The Colorectal Cancer Centre of Pirmasens offers patients from the Western Palatinate region the full range of early detection and diagnosis, extending from surgery to post-treatment and aftercare of colorectal cancer.
This support of our patients is interdisciplinary and comprehensive in the full sense of the term. It is made possible by a network of highly specialised physicians, nurses and medical-technical assistants working in various clinics, practices and institutions.
Our common goal is to provide you with the best possible, state-of-the-art, early detection and treatment of the ‘widespread disease of colorectal cancer’ in your region.
A great benefit that care in a qualified colorectal cancer centre offers our patients is that each individual case is reviewed and discussed by experts in different medical and nursing disciplines. Another advantage lies in the great experience that accompanies our patients from day one.
Only once all the necessary examinations have been completed – once there is a very clear picture of the type and extent of the tumour, once it is quite certain where the tumour is located – do the members of an interdisciplinary tumour conference jointly develop a coordinated therapy concept tailored entirely to your individual case.
Ideally, the first signs of a future colorectal cancer, the growths known as ‘polyps’, are already removed by a suitably qualified specialist in the course of a screening examination. But what if the originally benign polyps have already turned into a ‘malignant’ tumour, or if metastases have set out on a path through the body?
At the Colorectal Cancer Centre of Pirmasens, the so-called ‘tumour conference’ – a grouping of medical experts and specialists from a wide range of medical disciplines – convenes to decide on the possibility of operating the respective patient. At our colorectal centre, naturally, we perform surgeries based on the principle of ‘as much as necessary, as little as possible’, and we inform you thoroughly and comprehensively at all times of all the recommended measures required to treat your specific case.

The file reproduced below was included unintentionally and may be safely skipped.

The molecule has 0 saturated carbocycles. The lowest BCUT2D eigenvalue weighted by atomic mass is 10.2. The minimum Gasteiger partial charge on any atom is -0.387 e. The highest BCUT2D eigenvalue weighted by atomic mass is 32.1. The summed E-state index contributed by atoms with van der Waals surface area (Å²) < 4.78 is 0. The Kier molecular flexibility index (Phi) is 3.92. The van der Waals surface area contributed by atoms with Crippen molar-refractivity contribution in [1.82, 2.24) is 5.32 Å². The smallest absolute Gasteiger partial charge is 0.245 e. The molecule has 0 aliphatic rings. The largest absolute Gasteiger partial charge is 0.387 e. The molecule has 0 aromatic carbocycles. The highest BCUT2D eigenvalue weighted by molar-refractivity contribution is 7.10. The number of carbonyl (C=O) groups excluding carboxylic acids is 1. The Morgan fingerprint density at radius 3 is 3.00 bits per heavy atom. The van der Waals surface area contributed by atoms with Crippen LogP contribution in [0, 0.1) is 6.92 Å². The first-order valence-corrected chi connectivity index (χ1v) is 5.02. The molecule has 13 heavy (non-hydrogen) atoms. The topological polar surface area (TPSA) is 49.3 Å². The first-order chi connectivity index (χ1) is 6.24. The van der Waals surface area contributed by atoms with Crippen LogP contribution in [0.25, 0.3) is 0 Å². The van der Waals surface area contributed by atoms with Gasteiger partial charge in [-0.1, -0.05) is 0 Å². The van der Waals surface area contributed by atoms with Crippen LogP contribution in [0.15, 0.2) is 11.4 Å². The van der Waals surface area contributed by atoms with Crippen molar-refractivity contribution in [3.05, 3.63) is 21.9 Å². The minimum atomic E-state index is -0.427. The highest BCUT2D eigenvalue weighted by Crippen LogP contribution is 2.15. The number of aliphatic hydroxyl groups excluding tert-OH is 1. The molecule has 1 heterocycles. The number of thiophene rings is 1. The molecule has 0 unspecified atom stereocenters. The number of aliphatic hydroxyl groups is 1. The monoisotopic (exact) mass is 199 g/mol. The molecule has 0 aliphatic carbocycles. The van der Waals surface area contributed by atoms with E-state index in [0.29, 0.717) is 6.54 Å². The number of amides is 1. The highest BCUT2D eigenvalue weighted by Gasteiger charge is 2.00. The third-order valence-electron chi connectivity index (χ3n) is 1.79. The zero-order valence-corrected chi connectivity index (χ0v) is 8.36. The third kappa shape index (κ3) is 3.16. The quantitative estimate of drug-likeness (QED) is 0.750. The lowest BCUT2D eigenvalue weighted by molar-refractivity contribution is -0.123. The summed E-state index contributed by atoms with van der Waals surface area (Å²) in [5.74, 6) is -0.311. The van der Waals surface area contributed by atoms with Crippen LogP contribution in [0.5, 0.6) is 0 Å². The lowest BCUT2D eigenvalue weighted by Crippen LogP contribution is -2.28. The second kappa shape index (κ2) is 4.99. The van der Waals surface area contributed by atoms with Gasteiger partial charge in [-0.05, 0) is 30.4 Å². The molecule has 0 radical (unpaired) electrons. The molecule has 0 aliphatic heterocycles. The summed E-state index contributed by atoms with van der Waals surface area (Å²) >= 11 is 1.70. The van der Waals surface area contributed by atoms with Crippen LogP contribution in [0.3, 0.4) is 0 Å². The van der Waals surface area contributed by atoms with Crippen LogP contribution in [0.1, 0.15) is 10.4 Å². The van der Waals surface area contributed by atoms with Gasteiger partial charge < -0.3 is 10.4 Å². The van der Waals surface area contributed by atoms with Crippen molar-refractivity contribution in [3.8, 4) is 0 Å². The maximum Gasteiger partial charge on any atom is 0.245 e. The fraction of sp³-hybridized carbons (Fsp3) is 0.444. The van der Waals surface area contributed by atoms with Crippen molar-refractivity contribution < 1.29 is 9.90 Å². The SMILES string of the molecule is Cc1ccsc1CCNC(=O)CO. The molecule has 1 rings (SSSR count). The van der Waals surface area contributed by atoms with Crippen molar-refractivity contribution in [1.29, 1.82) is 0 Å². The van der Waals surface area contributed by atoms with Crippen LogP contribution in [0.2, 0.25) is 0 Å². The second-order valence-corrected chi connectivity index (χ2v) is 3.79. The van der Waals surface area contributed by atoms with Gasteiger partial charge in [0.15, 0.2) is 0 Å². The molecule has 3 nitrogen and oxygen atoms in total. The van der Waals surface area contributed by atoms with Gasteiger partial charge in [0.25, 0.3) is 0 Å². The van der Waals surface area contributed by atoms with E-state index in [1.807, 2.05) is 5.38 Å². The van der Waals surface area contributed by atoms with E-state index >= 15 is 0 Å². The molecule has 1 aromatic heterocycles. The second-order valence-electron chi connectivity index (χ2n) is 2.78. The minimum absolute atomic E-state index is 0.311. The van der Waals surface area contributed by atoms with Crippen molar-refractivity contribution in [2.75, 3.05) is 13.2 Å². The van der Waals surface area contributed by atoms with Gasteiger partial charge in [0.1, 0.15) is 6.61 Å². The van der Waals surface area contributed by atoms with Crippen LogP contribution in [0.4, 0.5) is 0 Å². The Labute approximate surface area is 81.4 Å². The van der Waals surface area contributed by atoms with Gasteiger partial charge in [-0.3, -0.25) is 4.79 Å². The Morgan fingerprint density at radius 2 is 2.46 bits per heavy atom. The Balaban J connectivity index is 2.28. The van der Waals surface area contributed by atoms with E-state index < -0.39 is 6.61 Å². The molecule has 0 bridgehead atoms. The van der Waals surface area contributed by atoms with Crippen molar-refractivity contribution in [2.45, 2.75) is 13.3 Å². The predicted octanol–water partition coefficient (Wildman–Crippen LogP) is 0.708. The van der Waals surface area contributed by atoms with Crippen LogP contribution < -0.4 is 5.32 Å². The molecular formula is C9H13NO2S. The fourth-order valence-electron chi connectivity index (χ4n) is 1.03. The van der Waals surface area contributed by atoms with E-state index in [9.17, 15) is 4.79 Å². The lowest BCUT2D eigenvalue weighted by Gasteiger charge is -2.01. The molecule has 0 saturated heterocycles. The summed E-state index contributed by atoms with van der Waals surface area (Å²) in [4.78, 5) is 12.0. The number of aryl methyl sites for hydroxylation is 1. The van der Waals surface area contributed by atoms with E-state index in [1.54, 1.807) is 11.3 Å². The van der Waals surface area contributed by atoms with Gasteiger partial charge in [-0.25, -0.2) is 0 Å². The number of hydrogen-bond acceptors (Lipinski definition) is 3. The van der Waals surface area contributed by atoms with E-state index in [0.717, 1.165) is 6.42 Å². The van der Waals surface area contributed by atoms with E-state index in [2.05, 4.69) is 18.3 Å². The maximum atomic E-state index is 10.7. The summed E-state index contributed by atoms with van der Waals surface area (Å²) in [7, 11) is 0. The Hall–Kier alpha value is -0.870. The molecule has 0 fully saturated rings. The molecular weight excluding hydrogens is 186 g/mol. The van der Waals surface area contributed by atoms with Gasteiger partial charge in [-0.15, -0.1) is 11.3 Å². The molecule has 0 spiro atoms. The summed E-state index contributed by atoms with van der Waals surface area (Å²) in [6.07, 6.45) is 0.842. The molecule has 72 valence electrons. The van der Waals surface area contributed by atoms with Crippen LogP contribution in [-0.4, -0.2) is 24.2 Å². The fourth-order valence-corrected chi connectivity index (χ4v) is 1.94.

If the results of all preliminary examinations indicate that an originally benign intestinal polyp has become transformed into a malignant tumour, and if all of the members of our tumour conference have reached a unanimous decision as to how this tumour can be removed – as gently as possible – we recommend that you undergo tumour surgery.
At this time, we can assure you with a high degree of certainty that your tumour has not yet formed any metastases, and that there is a good chance that you will overcome your illness without any particular complications.
Incidentally, in most cases the fear that an artificial anus must be placed is unfounded. If the disease in your body has in fact progressed so far that it would be temporarily unavoidable to place an artificial anus that will help protect the abdomen from infections, we would take these (and all similar) steps in conjunction with the diagnosis and treatment of your individual disease, and we would discuss this with you beforehand in any event.
Early detection is the great opportunity that presents itself to every patient who is at risk of developing colorectal cancer. Because every colorectal cancer always follows the same path: from the (in itself) harmless polyp, a ‘dangerous’ tumour develops that at some point begins to form so-called ‘metastases’.
‘Metastases’ are migrations of cancer cells emitted by the tumour. This capability – which is extremely useful from the point of view of the tumour – poses a challenge for the physician, because the metastases can spread throughout the patient’s body, transported by the lymphatic fluid and blood. In the case of colorectal cancer, the lymph nodes, liver and lungs are among the preferred ‘settlements’ for metastases. We think it is important not to give patients of the Colorectal Cancer Centre of Pirmasens a reason to despair, even if the results of preliminary examinations indicate that metastases have formed in your body.
The steps that the specialists at our colorectal cancer centre will take in your particular case – whether the metastases are to be neutralised through local surgery, a ‘real’ operation or by means of chemotherapy and radiation therapy – are decided based on the recommendation of our interdisciplinary tumour conference. You can be absolutely certain that we will discuss in detail all of the measures relating to the diagnosis and treatment of your individual disease with you in advance.